Poor Google Music. According to CNet’s unnamed sources, the streaming music service isn’t doing well, with revenue and customer adoption below Google’s expectations. Now, some folks in the music industry are reportedly feeling concerned.
That’s a problem, because Google only has two of the three major record labels on board. Sony Music Entertainment and Universal sell songs through Google Music, but Warner Music Group does not. Without interest from users, Warner doesn’t have good reason to play ball with Google, which in turn may prevent more users from embracing the service.
Google Music’s troubles are upsetting to me because I use the service almost every day, not to buy music — these days I listen to new stuff through MOG — but to listen to songs I already own, including past purchases and live shows. Google Music is great for that. You download the Google Music Manager desktop app, it stores up to 20,000 songs online for free — regardless of where they came from — and then you can stream them from anywhere, also for free. Your songs are available for streaming through desktop web browsers, the Google Music Android app or third-party iOS apps such as gMusic. So basically any device, instantly.
Apple’s iCloud service doesn’t do that. If you’re not paying $25 per year for iTunes Match, the only songs you can pull down from the cloud are the ones you bought from iTunes. And even if you are paying for iTunes Match, you can’t stream the songs, you can only download them. That means you have to be careful about how many songs you download. If you run out of space on your device, you’ve got to go through your library and delete songs to make room. And if you’re using a non-Apple phone or tablet, iCloud isn’t available to you.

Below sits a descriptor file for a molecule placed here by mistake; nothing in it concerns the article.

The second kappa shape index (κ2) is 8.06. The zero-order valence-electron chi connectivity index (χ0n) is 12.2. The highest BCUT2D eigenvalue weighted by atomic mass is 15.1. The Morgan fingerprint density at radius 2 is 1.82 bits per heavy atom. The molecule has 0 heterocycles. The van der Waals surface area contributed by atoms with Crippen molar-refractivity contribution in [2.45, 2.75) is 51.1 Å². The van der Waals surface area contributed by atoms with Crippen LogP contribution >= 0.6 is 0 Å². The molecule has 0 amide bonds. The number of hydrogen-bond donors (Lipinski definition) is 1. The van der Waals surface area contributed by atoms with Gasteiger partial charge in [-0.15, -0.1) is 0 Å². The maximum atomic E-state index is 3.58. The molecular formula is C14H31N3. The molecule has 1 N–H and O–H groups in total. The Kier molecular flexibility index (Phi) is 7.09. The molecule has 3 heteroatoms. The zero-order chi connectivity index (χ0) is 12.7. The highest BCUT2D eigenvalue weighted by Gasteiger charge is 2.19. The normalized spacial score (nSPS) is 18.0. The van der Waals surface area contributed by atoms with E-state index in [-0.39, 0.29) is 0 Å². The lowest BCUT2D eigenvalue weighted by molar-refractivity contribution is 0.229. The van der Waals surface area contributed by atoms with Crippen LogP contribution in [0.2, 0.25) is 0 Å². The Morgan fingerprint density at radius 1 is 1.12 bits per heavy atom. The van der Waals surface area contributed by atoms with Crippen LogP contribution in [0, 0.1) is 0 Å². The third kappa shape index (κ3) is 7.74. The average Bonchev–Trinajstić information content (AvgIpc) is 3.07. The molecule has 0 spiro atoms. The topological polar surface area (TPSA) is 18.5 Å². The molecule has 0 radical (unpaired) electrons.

Granted, some people may prefer to download their songs instead of streaming them. I don’t. My home Internet connection is fast and reliable, and my smartphone rarely has issues streaming songs either. Google Music lets you download songs for offline listening, but I prefer to keep them all online. That way I never have to transfer songs or worry about storage space.
Google Music is a handy service, but it has an obscurity problem. I know a lot of Android users, but most of them have no idea what Google Music is. The service isn’t a selling point for Android phones, so it gets ignored. Still, when I show people what Google Music can do, they’re impressed. They want the service for themselves.
Which brings me to the next issue: Google needs to make its service more welcoming to the average user. Although the Google Music Manager software works fine, using it is literally a chore. You deal with a lengthy upload process up front so that you don’t have to expend any effort later, but I suspect people don’t want to make that first push. Packaging the music manager with a simple, lightweight desktop music player might be a better approach for Google. I know a lot of people who hate how bloated iTunes has become, so Google could position itself as a stripped-down alternative that also makes your songs available anywhere.
I want Google Music to succeed — if not as a music store, then as streaming service with more generous storage capacity than any of its competitors. And Google should want customers like me, who are using the service without purchasing music. We may not be direct sources of revenue for the company or the music industry, but we’re becoming loyal. For Google, anything that helps release iTunes’ grip on the music-consuming public is a positive.